Are You Feeling Aggressive? Try Omega 3’s

© Piotr Rzeszutek |

According to a new study, eating fish can prevent aggressiveness. Dr. Adrian Raine, professor of Criminology, Psychiatry and Psychology at the University of Pennsylvania has produced findings that Omega 3 fatty acids can reduce violent behaviors. Dr. Raine presented his findings at IV Brazilian Congress of Brain, Behavior and Emotions, where he suggested that prison inmates should increase their intake of fish. Genetic dysfunction of the cerebral cortex is found in approximately 50% of criminal offenders.

Dr. Raine found evidence from a 2002 study conducted on 321 young English prisoners who took Omega 3 fatty acid supplements for at least two weeks. Violent behaviors decreased by 35% for five weeks. Another study, performed in 2003, published in the American Journal of Psychiatry, showed that children who participated in a program that included a diet rich in fish, physical activity and cognitive stimulation had a 35% less incidence of crime when compared to the control group. Another body of evidence came from normal boys; age 8 to 11 who took Omega 3 is for 4 months and became less aggressive. A national ecological analysis also found lower murder rates in areas where seafood intake is highest.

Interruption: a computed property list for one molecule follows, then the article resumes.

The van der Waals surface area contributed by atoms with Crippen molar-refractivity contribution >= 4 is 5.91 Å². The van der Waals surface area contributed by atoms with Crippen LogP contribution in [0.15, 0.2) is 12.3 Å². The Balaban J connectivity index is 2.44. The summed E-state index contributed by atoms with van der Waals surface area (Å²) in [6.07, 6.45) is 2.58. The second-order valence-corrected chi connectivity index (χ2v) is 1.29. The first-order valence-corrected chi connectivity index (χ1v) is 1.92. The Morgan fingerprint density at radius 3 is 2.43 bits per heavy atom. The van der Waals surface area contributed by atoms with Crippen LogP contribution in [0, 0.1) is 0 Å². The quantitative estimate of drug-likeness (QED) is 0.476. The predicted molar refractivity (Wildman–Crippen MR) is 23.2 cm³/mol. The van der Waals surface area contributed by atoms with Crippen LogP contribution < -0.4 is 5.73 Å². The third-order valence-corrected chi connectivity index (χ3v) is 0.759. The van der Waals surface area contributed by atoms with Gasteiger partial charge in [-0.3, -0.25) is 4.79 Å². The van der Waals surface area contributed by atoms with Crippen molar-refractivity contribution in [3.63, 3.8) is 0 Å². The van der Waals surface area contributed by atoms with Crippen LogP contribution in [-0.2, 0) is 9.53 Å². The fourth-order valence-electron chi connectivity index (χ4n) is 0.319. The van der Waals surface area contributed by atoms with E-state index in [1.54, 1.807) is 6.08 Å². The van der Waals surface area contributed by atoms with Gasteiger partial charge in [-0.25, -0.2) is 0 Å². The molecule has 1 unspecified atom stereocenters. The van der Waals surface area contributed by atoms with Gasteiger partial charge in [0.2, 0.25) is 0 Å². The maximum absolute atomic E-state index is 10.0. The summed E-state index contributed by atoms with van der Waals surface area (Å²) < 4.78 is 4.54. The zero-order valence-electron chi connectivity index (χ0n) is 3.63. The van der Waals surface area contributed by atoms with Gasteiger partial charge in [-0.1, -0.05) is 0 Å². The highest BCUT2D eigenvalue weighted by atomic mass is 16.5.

Bernard Gesch, researcher in the Department of Physiology and lead author of the 2002English trial is planning to conduct a much larger trial on 1000 prisoners. He says, "It will take around 2 years to complete. We are not only retesting to see if nutrition affects behavior, but also to explore how it works," he said. "It is a simple approach to prevent antisocial behavior, and the only 'risk' from a better diet is better health."

We’ve heard much about the role of Omega 3 fatty acids and good health in recent years. The body of evidence supporting nutritional balance is ever growing. Supplements don’t provide the same positive impact on health as does good eating. Some antioxidant supplements have been shown to increase the progression of cancer. Fish oil supplements are considered beneficial, especially if you're concerned about the contaminants in seafood.

Making Seafood Choices:

Seafood is an excellent source of protein, calcium, iodine, copper, zinc, and omega-3fatty acids. Iodine is essential for proper thyroid function, another area of research that has received recent attention. The risk of ingesting toxins versus nutritional value has to be weighed when making seafood choices. Mackerel, shark and swordfish are very high in Mercury. Special dietary conditions include local contamination of seafood, especially for children, pregnant women, or women who are planning pregnancy. You can obtain more information about making good seafood choices at the Institute of Medicine - Nutrient Relationships in Seafood: Selections To Balance Benefits And Risks. Dietary supplements should be chosen with caution. Look for Omega 3 supplements that are certified for purity. Less expensive options may not be the safest. Consider adding Omega 3 supplements to your diet. Make a point to eat food high in Omega 3 fatty acids - the list of health benefits is extensive.